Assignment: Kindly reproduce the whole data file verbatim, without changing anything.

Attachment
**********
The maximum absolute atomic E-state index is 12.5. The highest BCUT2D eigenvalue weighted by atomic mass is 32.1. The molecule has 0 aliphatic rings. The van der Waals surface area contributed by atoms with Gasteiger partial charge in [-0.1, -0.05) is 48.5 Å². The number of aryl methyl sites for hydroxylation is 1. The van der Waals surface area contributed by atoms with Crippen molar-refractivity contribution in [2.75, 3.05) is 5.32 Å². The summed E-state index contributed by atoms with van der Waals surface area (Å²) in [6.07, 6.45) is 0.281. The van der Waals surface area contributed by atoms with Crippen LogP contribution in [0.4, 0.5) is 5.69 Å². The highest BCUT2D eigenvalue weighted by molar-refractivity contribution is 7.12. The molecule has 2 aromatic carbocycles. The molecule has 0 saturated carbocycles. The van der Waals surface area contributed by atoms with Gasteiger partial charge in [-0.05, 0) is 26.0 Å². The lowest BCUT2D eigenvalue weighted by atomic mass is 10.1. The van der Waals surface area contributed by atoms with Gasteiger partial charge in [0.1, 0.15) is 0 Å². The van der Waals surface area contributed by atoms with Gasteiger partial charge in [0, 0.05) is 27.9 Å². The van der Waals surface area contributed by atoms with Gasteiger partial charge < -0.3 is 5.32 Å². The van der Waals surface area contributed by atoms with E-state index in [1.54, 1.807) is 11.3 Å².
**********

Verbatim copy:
The maximum absolute atomic E-state index is 12.5. The highest BCUT2D eigenvalue weighted by atomic mass is 32.1. The molecule has 0 aliphatic rings. The van der Waals surface area contributed by atoms with Gasteiger partial charge in [-0.1, -0.05) is 48.5 Å². The number of aryl methyl sites for hydroxylation is 1. The van der Waals surface area contributed by atoms with Crippen molar-refractivity contribution in [2.75, 3.05) is 5.32 Å². The summed E-state index contributed by atoms with van der Waals surface area (Å²) in [6.07, 6.45) is 0.281. The van der Waals surface area contributed by atoms with Crippen LogP contribution in [0.4, 0.5) is 5.69 Å². The highest BCUT2D eigenvalue weighted by molar-refractivity contribution is 7.12. The molecule has 2 aromatic carbocycles. The molecule has 0 saturated carbocycles. The van der Waals surface area contributed by atoms with Gasteiger partial charge in [-0.05, 0) is 26.0 Å². The lowest BCUT2D eigenvalue weighted by atomic mass is 10.1. The van der Waals surface area contributed by atoms with Gasteiger partial charge in [0.1, 0.15) is 0 Å². The van der Waals surface area contributed by atoms with Gasteiger partial charge in [0, 0.05) is 27.9 Å². The van der Waals surface area contributed by atoms with Gasteiger partial charge < -0.3 is 5.32 Å². The van der Waals surface area contributed by atoms with E-state index in [1.54, 1.807) is 11.3 Å².